- Arno River
Infobox_River | river_name = Arno
caption = The Arno river
length = 241 km
elevation = 1,385 m
discharge = 110 m³/s (at the mouth)
watershed = 8,228 km²
The Arno is a
riverin the Tuscanyregion of Italy. It is the most important river of central Italy after the Tiber.
The river originates on
Mount Falteronain the Casentinoarea of the Apennines, and takes initially a southward curve. The river turns to the west near Arezzopassing through Florence, Empoliand Pisa, flowing into the Ligurian Seaat Marina di Pisa. With a length of 241 kilometers, it is the largest river in the region. Its main tributaries are: the Sieve (60 kilometers), Bisenzio (49 kilometers), Ombrone, Era, Elsa, Pesa and Pescia. The drainage basin amounts to more than 8,200 km² and drains the waters of the following sub-basins:
Casentino, in the province of Arezzo, formed by the upper course of the river until the confluence with the Maestro della Chiana channel.
*The Val di Chiana, a plain dried in the 18th century, which, until the 18th century, was a marshy area tributary of the Tiber.
Valdarno, a long valley bordered from East by the Pratomagnomassif and from West by the hills around Siena.
*The Sieve's basin, which flows in the Arno immediately before Florence.
*The middle Valdarno, with the plain including Florence,
Sesto Fiorentino, Pratoand Pistoia.
*The lower Valdarno, with the valley of important tributaries such as the Pesa, Elsa and Era and in which, after
Pontedera, the Arno flows into the Ligurian Sea. The river has a very variable discharge, ranging from minimum values such as 6 m³/s to more than 2,000. The mouth of the river was once near Pisa, but is now several kilometers westwards.
It crosses Florence, where it passes below the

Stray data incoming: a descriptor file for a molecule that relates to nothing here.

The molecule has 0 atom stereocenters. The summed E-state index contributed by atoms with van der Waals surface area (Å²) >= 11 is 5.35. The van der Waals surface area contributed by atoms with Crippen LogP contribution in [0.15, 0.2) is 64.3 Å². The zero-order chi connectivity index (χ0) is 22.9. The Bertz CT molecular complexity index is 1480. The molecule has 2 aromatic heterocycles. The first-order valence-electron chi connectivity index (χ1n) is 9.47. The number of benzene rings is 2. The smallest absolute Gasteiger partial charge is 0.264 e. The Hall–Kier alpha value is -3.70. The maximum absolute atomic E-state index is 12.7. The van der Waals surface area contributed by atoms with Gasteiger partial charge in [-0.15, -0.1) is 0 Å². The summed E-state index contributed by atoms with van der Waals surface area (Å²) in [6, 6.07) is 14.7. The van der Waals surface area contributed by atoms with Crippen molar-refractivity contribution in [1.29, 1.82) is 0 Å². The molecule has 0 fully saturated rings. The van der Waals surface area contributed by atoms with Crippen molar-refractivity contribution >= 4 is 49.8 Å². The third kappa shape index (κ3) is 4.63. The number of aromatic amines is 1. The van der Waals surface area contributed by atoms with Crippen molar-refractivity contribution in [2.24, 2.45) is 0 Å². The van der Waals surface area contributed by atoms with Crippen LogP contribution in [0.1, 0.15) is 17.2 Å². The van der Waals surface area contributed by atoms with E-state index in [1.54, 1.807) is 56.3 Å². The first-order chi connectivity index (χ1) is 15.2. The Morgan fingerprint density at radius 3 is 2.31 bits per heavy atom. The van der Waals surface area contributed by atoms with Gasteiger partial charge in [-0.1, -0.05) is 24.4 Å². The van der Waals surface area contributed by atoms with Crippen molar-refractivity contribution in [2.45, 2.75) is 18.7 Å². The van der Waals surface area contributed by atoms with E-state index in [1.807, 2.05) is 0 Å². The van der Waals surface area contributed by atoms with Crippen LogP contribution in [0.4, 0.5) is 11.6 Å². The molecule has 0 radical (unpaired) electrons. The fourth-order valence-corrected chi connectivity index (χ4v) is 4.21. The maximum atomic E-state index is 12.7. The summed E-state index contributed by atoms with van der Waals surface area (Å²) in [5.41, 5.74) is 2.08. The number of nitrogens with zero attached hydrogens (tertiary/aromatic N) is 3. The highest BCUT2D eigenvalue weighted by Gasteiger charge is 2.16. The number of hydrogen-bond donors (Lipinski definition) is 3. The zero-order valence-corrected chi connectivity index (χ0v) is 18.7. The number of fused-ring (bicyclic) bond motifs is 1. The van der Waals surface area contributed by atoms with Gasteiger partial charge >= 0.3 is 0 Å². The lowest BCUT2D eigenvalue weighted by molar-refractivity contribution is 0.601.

Ponte Vecchioand the Santa Trinita bridge (built by Bartolomeo Ammannati, but inspired by Michelangelo). The river flooded this city regularly in historical times, the last occasion being the famous flood of 1966, with 4,500 m³/s after a rain of 437.2 mm in Badia Agnano and 190 millimetres in Florence, in only 24 hours.
The flow rate of the Arno is irregular. It is sometimes described as having a torrent-like behaviour, because it can easily go from almost dry to near-flood in a few days. At the point where the Arno leaves the Apennines, flow measurements can vary between 0.56 m³/s and 3,540 m³/s. New
dams built upstream of Florence have greatly alleviated the problem in recent years.
A flood on November 4, 1966 collapsed the embankment in Florence, killing at least 40 people and damaging or destroying millions of works of art and rare books. New conservation techniques were inspired by the disaster, but even 40 years later hundreds of works still await restoration. [cite journal | author = Alison McLean | year = 2006 | month = November | title = This Month in History | journal = Smithsonian | volume = 37 | issue = 8 | pages = 34 ]
* [http://www.adbarno.it/cont/testo.php?id=1 Basin Authority of the Arno] it icon
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